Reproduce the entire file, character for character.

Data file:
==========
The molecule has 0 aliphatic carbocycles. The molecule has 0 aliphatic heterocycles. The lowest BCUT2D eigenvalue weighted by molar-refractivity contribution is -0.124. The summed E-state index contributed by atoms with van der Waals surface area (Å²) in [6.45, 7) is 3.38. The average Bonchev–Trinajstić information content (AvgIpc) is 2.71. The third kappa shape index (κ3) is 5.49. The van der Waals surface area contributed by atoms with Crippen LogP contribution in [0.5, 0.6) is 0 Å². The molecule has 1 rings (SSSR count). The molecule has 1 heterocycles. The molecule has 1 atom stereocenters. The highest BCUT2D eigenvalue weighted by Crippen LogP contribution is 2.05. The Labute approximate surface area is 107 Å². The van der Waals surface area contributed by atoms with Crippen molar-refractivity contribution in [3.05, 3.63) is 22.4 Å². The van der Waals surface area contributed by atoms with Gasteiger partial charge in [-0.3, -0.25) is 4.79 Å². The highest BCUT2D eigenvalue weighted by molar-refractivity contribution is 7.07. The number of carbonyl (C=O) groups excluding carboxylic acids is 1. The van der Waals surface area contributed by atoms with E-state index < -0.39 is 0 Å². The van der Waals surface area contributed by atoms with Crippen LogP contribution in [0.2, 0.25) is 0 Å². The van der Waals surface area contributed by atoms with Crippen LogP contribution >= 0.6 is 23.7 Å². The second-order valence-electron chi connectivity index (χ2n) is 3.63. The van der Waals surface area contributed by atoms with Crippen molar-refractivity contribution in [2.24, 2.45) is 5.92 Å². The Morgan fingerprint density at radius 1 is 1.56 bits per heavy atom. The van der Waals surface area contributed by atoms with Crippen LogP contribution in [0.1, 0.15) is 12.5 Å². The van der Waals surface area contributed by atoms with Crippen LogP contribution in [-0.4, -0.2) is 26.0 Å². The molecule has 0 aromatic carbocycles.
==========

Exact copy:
The molecule has 0 aliphatic carbocycles. The molecule has 0 aliphatic heterocycles. The lowest BCUT2D eigenvalue weighted by molar-refractivity contribution is -0.124. The summed E-state index contributed by atoms with van der Waals surface area (Å²) in [6.45, 7) is 3.38. The average Bonchev–Trinajstić information content (AvgIpc) is 2.71. The third kappa shape index (κ3) is 5.49. The van der Waals surface area contributed by atoms with Crippen LogP contribution in [0.5, 0.6) is 0 Å². The molecule has 1 rings (SSSR count). The molecule has 1 heterocycles. The molecule has 1 atom stereocenters. The highest BCUT2D eigenvalue weighted by Crippen LogP contribution is 2.05. The Labute approximate surface area is 107 Å². The van der Waals surface area contributed by atoms with Crippen molar-refractivity contribution in [3.05, 3.63) is 22.4 Å². The van der Waals surface area contributed by atoms with Gasteiger partial charge in [-0.3, -0.25) is 4.79 Å². The highest BCUT2D eigenvalue weighted by molar-refractivity contribution is 7.07. The number of carbonyl (C=O) groups excluding carboxylic acids is 1. The van der Waals surface area contributed by atoms with E-state index < -0.39 is 0 Å². The van der Waals surface area contributed by atoms with Crippen LogP contribution in [0.2, 0.25) is 0 Å². The van der Waals surface area contributed by atoms with Crippen LogP contribution >= 0.6 is 23.7 Å². The second-order valence-electron chi connectivity index (χ2n) is 3.63. The van der Waals surface area contributed by atoms with Crippen molar-refractivity contribution in [2.24, 2.45) is 5.92 Å². The Morgan fingerprint density at radius 1 is 1.56 bits per heavy atom. The van der Waals surface area contributed by atoms with Crippen LogP contribution in [0.1, 0.15) is 12.5 Å². The van der Waals surface area contributed by atoms with Crippen LogP contribution in [-0.4, -0.2) is 26.0 Å². The molecule has 0 aromatic carbocycles.